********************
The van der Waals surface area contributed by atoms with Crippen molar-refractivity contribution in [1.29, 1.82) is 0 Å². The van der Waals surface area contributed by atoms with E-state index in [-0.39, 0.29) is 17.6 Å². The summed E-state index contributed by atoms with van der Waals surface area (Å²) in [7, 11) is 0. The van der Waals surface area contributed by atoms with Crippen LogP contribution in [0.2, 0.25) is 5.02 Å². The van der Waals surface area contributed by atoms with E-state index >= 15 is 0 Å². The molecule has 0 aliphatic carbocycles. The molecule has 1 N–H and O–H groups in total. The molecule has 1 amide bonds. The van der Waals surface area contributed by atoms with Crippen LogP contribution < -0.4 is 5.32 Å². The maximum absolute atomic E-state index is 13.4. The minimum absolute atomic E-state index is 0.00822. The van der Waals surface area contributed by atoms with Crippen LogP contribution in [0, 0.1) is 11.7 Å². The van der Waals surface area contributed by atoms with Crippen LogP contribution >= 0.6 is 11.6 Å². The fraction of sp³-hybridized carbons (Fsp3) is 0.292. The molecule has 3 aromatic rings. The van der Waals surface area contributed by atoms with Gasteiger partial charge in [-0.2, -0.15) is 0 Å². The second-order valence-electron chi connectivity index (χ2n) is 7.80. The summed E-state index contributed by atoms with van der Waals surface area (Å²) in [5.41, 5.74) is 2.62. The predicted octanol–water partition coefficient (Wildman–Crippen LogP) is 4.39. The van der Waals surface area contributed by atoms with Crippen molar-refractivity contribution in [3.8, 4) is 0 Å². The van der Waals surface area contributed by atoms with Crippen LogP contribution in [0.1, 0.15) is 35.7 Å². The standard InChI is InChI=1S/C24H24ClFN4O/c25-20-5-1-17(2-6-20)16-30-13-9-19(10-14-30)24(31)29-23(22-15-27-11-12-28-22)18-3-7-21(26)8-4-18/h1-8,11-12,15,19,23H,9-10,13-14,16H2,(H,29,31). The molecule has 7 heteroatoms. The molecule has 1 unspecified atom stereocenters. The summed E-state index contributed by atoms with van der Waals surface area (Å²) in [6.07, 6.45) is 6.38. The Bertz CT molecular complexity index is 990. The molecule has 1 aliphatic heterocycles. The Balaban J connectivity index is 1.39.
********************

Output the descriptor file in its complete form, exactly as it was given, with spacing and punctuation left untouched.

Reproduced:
The van der Waals surface area contributed by atoms with Crippen molar-refractivity contribution in [1.29, 1.82) is 0 Å². The van der Waals surface area contributed by atoms with E-state index in [-0.39, 0.29) is 17.6 Å². The summed E-state index contributed by atoms with van der Waals surface area (Å²) in [7, 11) is 0. The van der Waals surface area contributed by atoms with Crippen LogP contribution in [0.2, 0.25) is 5.02 Å². The van der Waals surface area contributed by atoms with E-state index >= 15 is 0 Å². The molecule has 0 aliphatic carbocycles. The molecule has 1 N–H and O–H groups in total. The molecule has 1 amide bonds. The van der Waals surface area contributed by atoms with Crippen LogP contribution < -0.4 is 5.32 Å². The maximum absolute atomic E-state index is 13.4. The minimum absolute atomic E-state index is 0.00822. The van der Waals surface area contributed by atoms with Crippen LogP contribution in [0, 0.1) is 11.7 Å². The van der Waals surface area contributed by atoms with Crippen LogP contribution >= 0.6 is 11.6 Å². The fraction of sp³-hybridized carbons (Fsp3) is 0.292. The molecule has 3 aromatic rings. The van der Waals surface area contributed by atoms with Gasteiger partial charge in [-0.2, -0.15) is 0 Å². The second-order valence-electron chi connectivity index (χ2n) is 7.80. The summed E-state index contributed by atoms with van der Waals surface area (Å²) in [5.41, 5.74) is 2.62. The predicted octanol–water partition coefficient (Wildman–Crippen LogP) is 4.39. The van der Waals surface area contributed by atoms with Crippen molar-refractivity contribution in [3.8, 4) is 0 Å². The van der Waals surface area contributed by atoms with Crippen LogP contribution in [0.1, 0.15) is 35.7 Å². The standard InChI is InChI=1S/C24H24ClFN4O/c25-20-5-1-17(2-6-20)16-30-13-9-19(10-14-30)24(31)29-23(22-15-27-11-12-28-22)18-3-7-21(26)8-4-18/h1-8,11-12,15,19,23H,9-10,13-14,16H2,(H,29,31). The molecule has 7 heteroatoms. The molecule has 1 unspecified atom stereocenters. The summed E-state index contributed by atoms with van der Waals surface area (Å²) in [6.07, 6.45) is 6.38. The Bertz CT molecular complexity index is 990. The molecule has 1 aliphatic heterocycles. The Balaban J connectivity index is 1.39.